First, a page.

The UP CIDS Program on Social and Political Change (PSPC), in partnership with the Center for People Empowerment in Governance (CenPEG), the UP-CSSP Department of Political Science, and Taiwan Foundation for Democracy, held a one-day conference last February 7, 2018 entitled, Key Issues on Federalism: A Policy Action Conference.
A conference on constitutional change that broadens the public discourse and brings in the people’s perspective on federalism and other national issues is sorely needed, according to CenPEG Director for Policy Studies, Professor Bobby Tuazon. Public surveys reveal that the public knows very little about the proposals to move to Federalism and about the 1987 Constitution as well. The debate on Cha-Cha has had government officials and political scientists talking amongst themselves. However, this matter is too serious to be left alone to them. As such, providing a platform where the academe, NGOs, civil society, and the general public can voice their concerns and insights is crucial to the process of constitutional change.
The conference’s keynote speaker was former UP President Professor Emeritus Jose V. Abueva. For decades, Dr. Abueva has been a strong advocate for federalism and in his keynote he critiqued the 11-state structure that is being proposed. Instead, metropolitan arrangements which are states that are organized based on their revenue generating capacity is what he recommends.
PDP-Laban Federalism Institute Executive Director Jonathan Malaya started the first panel with his presentation of the PDP-Laban Model of Federalism. Following him is PSPC Co-Convenor & UP-CSSP Department of Political Science Chair Dr. Maria Ela Atienza who shared the Department’s points on this debate which forwards the idea that maybe other alternatives, such as incremental reform of the 1987 Constitution, can help us better achieve the outcomes expected from Federalism. Former Bayan Muna Rep. Neri Colmenares critiqued three federalism proposals and selected certain provisions which highlights the tendency that efforts at amending the constitution are “attended by the imposition of self-serving political agenda.”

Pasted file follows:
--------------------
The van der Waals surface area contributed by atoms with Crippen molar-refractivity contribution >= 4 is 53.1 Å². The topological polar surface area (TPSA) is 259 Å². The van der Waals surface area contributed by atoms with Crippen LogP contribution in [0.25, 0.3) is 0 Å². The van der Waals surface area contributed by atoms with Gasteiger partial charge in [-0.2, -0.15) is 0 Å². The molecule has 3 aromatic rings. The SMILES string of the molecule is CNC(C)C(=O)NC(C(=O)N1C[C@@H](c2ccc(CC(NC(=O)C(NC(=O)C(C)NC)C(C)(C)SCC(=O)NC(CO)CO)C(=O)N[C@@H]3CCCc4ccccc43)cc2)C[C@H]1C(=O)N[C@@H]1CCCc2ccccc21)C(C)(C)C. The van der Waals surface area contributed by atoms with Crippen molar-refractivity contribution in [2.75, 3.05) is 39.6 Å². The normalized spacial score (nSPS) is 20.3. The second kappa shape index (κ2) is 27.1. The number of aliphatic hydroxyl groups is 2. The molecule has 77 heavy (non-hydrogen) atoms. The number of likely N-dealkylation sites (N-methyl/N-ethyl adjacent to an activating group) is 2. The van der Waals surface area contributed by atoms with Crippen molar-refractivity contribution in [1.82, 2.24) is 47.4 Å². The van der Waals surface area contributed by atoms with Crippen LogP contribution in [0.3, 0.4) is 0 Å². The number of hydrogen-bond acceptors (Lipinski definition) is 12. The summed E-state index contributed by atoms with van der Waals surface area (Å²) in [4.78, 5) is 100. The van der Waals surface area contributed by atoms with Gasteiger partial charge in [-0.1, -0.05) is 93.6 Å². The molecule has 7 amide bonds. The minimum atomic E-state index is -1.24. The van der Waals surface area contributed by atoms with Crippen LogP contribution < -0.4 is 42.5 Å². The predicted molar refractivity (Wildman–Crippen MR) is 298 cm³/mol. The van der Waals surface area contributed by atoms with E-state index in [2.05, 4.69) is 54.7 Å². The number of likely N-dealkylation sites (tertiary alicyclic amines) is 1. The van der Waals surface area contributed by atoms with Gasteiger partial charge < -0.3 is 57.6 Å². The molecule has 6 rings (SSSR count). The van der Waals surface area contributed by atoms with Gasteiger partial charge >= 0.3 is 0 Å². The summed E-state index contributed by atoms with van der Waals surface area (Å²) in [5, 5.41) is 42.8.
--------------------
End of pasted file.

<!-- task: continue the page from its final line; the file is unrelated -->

The second and third panel of the conference discussed national issues and how changing the system of government to federal will affect them. Dean Ronald Mendoza of the Ateneo School of Governance talked about political dynasties in LGUs and Professor Julkipli Wadi of the UP Institute of Islamic Studies shared his insights on the fate of the Bangsamoro Basic Law in light of the administration’s prioritization of Cha-Cha. The third panel began with Dr. Joseph Capuno of the UP School of Economics with sharing the country’s experience in devolution through the Local Government Code. Dr. Maragtas Amante, former UP Vice President, on the other hand, presented our experience on decentralization through the tripartite regional wage fixing scheme. To end the day’s presentations, Former DAR Secretary Rafael Mariano spoke on the prospects of President Duterte’s (Proposed) Federalism and its impact on Agrarian Reform and Rural Development.
Many of the speakers and participants expressed concern over the direction that the Charter Change is taking. Many think that Cha-Cha under this administration is just as untrustworthy and dangerous as many members of the Congress and officials of LGUs are actively campaigning for it. This administration is also known for being suppressive of any opposing body and so a free and democratic forum may not be possible as well. Dr. Joseph Capuno of the UP School of Economics said that, “There is a competition with unequal footing so you can already predict the outcome of the competition.”
In the future, the public may have to vote whether in support of Federalism or otherwise. It is crucial then that the public be made aware of the issues that surround the discourse. Members of the media, policymakers, and government officials need to be careful, complete, and accurate in disseminating information about this campaign. Framing Federalism as a form of government that, by nature, will rid our country of economic and political problems will only lead to the disillusionment of the public. What must be done is the broadening and strengthening of public engagement and involvement of academic institutions and civil society in this process of constitutional change.